Understanding database connections

This is an introduction to database connections.

A database connection is a session of work, opened by the program to communicate with a specific database server, in order to execute SQL statements as a specific user.

Before working with database connections, make sure you have properly installed and configured all software, using the correct database client software/environment, and BDL database driver. It is very important to understand database client settings, regarding user authentication as well as database client character set configuration.

Note that on some platforms like on mobile devices, Genero BDL includes the SQLite lightweight database library, which is the default. Therefore, when executing programs on these platforms, there is no need to install a database client software and configure the database driver for the runtime system.

A database connection is initiated with the DATABASE instruction, or with the CONNECT TO instruction: The CONNECT TO instruction allows to specify database user credentials with the USER/USING clauses.

Multiple database connections can be established in a Genero BDL program.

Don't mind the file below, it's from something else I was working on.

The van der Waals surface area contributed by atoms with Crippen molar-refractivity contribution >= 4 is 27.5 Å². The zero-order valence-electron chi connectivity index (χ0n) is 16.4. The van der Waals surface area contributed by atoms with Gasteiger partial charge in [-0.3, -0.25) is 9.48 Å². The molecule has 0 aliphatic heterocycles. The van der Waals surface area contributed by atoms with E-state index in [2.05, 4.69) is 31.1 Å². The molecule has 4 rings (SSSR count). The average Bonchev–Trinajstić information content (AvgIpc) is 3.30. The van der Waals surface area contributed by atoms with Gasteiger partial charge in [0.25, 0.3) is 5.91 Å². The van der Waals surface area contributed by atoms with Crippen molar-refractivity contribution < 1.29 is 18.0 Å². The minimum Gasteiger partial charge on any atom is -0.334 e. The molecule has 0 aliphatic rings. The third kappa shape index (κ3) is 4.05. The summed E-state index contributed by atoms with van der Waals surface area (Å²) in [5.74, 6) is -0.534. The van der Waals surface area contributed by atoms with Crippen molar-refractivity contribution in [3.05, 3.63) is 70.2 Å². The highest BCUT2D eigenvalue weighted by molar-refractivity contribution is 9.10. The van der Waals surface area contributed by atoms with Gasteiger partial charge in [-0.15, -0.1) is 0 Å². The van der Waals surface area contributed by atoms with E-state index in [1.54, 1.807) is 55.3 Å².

Figure: Schema example of a program using three database connections

Schema example of a program using three database connections

The database user can be identified explicitly for each connection. Usually, the user is identified by a login and a password, or by using the authentication mechanism of the operating system (or even from a tier security system).

Note: Database connection instructions can not be prepared and executed as dynamic SQL statements.

There are two kind of connection modes: unique-session and multi-session mode. When using the DATABASE and CLOSE DATABASE instructions, the program is in unique-session mode. When using the CONNECT TO, SET CONNECTION and DISCONNECT instructions, the program is in multi-session mode.

Important: It is not possible to mix unique-session and multi-session modes.

Once connected to a database server, the program uses the current session to execute SQL statements in that context.